When recent Interaction Design alum Daniel Mai (BS 2016) was in middle school, he went against the grain and didn’t sketch zippy sports cars, like other teens he knew. He instead drew mini vans, trucks and SUVs, the kinds of vehicles he saw in his North Carolina neighborhood. Even then, he wanted to elevate the everyday car user’s experience.
“I would sketch the vehicles looking sportier and sleeker. What originally drove me to consider ArtCenter was car design,” said Mai, who joined Cupertino, California-based Apple in 2017 as a designer on the Productivity Apps team, focused on work applications Keynote, Pages and Numbers for Mac, iPhone, iPad and iCloud.
After first studying mechanical engineering in North Carolina, Mai arrived at ArtCenter in 2011 for the Transportation Design program. In 2013, after taking a few terms off, he realized that he wanted to switch to Interaction Design. The program, which debuted in 2012, focuses on human experience-centric digital systems for platforms including mobile apps, games, wearables and environments. It perfectly matched Mai’s passion for coming up with fresh, unique ways to do daily tasks.
“I have really warm feelings towards ArtCenter. It’s where I found myself, and it’s a safe space where I could explore things, and grow.” said Mai, whose dad is a software engineer. “With Interaction Design, you get into the nitty-gritty of designing tools for problems people deal with every day.”
Being a part of three different Microsoft-sponsored ArtCenter Design Storms in 2013 and being mentored by Interaction Design Chair Maggie Hendrie, who Mai praised as “captivating and the best speaker,” jump-started his zest for interactive problem-solving. Multiple sponsored projects, including with Dell and Ford, and internships with big-name companies including Nissan, Google’s Nest Labs, Facebook and Apple built up his portfolio.
I have really warm feelings towards ArtCenter. It’s where I found myself, and it’s a safe space where I could explore things, and grow.Daniel Mai
For one three-day Design Storm—a “conceptual boot camp,” Mai said—on brainstorming ideas for accessories for the Microsoft Surface tablet, Mai and his partner came up with a docking system allowing musicians to collaborate across distances. By hooking up to the system in, say, Los Angeles, a guitarist could practice seamlessly with a drummer hooked up to the system in Seattle. Another Design Storm had a brief asking how users would want to interact with a digital personal assistant. Before diving in, Mai and other students saw Spike Jonze’s 2013 sci-fi romantic drama Her, about a man (Joaquin Phoenix) who falls for a female AI computer system (voiced by Scarlett Johansson).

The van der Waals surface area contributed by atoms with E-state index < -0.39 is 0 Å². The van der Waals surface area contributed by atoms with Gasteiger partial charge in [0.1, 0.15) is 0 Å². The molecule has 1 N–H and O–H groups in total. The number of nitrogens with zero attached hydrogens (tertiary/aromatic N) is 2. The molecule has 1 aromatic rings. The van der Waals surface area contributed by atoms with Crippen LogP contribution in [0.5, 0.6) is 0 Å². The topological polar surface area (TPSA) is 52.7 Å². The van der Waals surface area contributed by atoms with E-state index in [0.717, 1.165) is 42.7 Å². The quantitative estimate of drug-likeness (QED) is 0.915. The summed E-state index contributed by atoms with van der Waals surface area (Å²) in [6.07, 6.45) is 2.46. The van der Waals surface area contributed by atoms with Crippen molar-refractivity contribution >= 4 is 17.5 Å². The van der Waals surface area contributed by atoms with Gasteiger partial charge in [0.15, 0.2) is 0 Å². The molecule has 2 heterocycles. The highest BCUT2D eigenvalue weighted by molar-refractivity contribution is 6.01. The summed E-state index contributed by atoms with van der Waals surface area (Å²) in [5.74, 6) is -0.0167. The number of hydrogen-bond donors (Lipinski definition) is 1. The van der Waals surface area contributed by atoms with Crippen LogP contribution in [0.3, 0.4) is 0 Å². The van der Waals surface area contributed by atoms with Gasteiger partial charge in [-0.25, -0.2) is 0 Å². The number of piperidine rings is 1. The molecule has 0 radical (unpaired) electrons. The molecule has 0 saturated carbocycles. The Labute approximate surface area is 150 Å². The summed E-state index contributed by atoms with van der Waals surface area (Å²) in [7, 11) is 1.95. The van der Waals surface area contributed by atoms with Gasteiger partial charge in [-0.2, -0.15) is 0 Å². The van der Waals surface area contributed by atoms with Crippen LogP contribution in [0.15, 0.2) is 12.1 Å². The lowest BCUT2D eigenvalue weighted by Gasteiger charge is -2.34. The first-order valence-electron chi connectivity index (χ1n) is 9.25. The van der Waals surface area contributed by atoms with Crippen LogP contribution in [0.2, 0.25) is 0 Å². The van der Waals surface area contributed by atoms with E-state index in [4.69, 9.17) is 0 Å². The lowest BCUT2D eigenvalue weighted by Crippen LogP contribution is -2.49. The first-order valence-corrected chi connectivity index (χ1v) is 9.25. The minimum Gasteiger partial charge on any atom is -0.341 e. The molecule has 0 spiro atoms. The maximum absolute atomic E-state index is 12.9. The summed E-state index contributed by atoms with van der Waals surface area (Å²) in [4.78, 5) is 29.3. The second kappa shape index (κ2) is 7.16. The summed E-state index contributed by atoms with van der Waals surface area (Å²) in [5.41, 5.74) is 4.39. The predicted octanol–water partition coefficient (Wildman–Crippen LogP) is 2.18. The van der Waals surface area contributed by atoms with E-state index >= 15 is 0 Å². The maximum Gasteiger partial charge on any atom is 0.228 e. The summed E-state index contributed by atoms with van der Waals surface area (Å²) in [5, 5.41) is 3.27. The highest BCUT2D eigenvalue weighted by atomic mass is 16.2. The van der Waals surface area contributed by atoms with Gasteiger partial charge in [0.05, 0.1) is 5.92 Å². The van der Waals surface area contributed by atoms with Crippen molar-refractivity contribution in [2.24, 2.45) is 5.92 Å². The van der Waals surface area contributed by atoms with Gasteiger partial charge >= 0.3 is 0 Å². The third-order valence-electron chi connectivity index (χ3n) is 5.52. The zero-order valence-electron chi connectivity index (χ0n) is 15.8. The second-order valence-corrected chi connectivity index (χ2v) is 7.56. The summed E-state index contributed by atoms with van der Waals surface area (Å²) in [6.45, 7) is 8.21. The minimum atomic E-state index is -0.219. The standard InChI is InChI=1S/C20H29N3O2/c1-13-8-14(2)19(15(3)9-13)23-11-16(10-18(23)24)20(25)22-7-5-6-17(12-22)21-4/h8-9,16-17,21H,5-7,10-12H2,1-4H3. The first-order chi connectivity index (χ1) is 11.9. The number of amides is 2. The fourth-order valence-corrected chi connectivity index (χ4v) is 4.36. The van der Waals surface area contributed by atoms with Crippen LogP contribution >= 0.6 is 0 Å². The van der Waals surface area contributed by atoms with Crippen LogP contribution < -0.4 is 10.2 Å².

“That movie set a tone,” said Mai. “We were wrestling with questions such as, ‘Is this just a tool, or is it something to have a relationship with?’ Those Design Storm experiences created the spark for me.”
For his Spring 2014 sponsored project with Ford to design the ultimate experiential vehicle interior, Mai drew inspiration from artist James Turrell’s gorgeous Los Angeles County Museum of Art installation Breathing Light, an immersive, glowing, light and color-filled room eliminating depth perception for museum goers.
“In the future, there will be autonomous and semi-autonomous cars, so the question was, ‘What will you be doing in the space?’” said Mai. “We thought you could take a photo of a sunset on one of your drives—that kind of beautiful lighting James Turrell works with—and bring its colors into the car. We also came up with an experience where you lean back in your chair—like leaning by a camp fire—and look at the stars.”
During his Fall 2014 internship with Nissan, Mai and his team imagined a futuristic luxury performance vehicle concept called Infiniti Synaptiq. The vehicle would feature a modular system with a pod that transfers to three different driving-based vehicle types, or frames: off-road big-wheeled “rally,” perfect for a dusty desert race course; sporty “circuit,” for a grand prix course; and winged “air,” for a jet race through the sky.
For a Fall 2015 independent study project focused on micro interactions—tiny actions and details that are part of a larger user experience—Mai explored a redesign of the iOS Alarm app using the familiar concept of a round clock.
For his Spring 2016 internship at Facebook, Mai designed a way for users to search a range of GIFs, stickers and emojis that represent shared feelings. His Summer 2016 internship at Apple involved producing graphics for Human Interface Guidelines—recommendations to make apps user-friendly—for iOS, and working on Human Interface Guidelines for CarPlay, billed by Apple as “a smarter, safer way to use iPhone in the car.”
“One big issue with cars is distracted driving,” said Mai. “So when there’s an interruption to audio playback—when your app receives phone calls—there are CarPlay guidelines that once that call ends, the music you’re playing could return, so you don’t have to go back into the music app. Apple’s a great place when it comes to design-focused companies.”
Mai’s eventual end goal is to be a part of a team that designs the main interactions for a big platform. That includes possibly doing interaction design for vehicles—his first love—and autonomous vehicles. He aims to stay in California, which he said “felt like home” even when he first moved here in 2011.
“I’m first generation Vietnamese, and grew up one of the few Asian people in school, in North Carolina,” said Mai. “Coming to ArtCenter, to Los Angeles, was a shock at first because there were so many Asian people. You hear things about California and think, ‘I want to go there.’ I really do love it here. North Carolina is smaller scale. California is where all the action is.”